The British rule in India lasted for over two eventful centuries that saw our country change, for good or for bad, will always be disputed. During this period a large number of Indians migrated to other parts of the world or to be precise to other British colonies around the globe. They carried with them two strong desires of returning to the country and their love for Indian food. Little has been spoken about how Indian food evolved during this process and how they tried to cook Indian food using ingredients available outside their motherland. Michelin star Chef Atul Kochar after a very successful British venture Benares has step into Mumbai with ‘NRI – Not Really Indian’ addressing the evolved Indian food from the British era.
On their opening night we decided to indulge in a Michelin star experience and there we were a group of seven friends (two joined at the main course) ganged up with a hope for some exquisite culinary experience. The word is hope!
From the designers perspective
The restaurant located on the ground floor of Maker Maxity is done with un-upholstered wooden seating against wooden tables, which are fairly comfortable. A mix and match of yellow decorative, somewhat dim, lighting fixtures that do not complement each other very well. Music is barely heard and it gets chaotic with noise from all the other tables around you, not something I expect of a fine dine. Interiors from a hawk eye look casually decent but nothing to be looked up to.
Drink it baby!
The drinks menu is a two-page book with very limited options for non-alcoholics like myself. The menu does hot hold a description of the drinks or the food given a rationale that they want the experience to be more interactive with the guests and the staff would make elaborate suggestions based on the customers palate. I was not very convinced though as I would love to understand my available options before making a choice.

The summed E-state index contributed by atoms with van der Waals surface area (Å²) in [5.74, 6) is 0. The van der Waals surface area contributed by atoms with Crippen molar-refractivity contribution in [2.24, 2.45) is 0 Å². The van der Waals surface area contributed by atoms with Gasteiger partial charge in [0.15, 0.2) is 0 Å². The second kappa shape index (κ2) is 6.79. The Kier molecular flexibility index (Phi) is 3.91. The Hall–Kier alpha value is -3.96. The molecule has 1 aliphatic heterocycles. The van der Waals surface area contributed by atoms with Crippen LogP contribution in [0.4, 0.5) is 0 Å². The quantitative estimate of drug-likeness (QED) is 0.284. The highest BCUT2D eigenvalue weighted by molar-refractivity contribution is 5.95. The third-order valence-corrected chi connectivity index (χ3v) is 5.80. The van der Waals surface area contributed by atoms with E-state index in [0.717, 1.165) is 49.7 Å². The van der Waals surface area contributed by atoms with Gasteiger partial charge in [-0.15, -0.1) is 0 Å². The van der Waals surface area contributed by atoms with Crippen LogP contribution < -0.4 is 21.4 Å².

Nonetheless, the first suggestion was the Konkan Medley and the ‘hope’ rose even higher. It is a very tropical dink. It blends kokam and passion fruit juices with a pinch of black pepper and a slice of Malta for garnishing. This was the best drink of the evening (my friend who ordered a Chivas Regal might disagree).
The Tuskar that was visibly suggested to every table was a mix of watermelon, lime, oranges and guava. I would give it a pass for a red bull.
The Affandi made of grilled pineapple and orange juice and the Durban cooler with oranges and galangal did no justice. They were almost unconsumed after a couple of initial sips.
For the love of food!
We were in mood to try almost everything on the menu. Sumit & Rohan who assisted us at the table made their suggestions for our vegetarian only table. At the start of the meal we were told that the restaurant believed in guests sharing food at the table. I was pretty surprised by the small quantities they served per dish given that belief. The starters were ordered in two portions each.
Lemon Coriander Cottage Cheese looked very well grilled and marinated, topped with chopped tomatoes, onion and cucumber. The paneer though was a little chewy and not very smooth in texture. The flavouring was again only decent and had quite a scope for improvement.
The Veg Tem Pakora was batter fried veggies namely broccoli, potato, onions etc. served with sweet chilli sauce. Do avoid this one for all obvious reasons.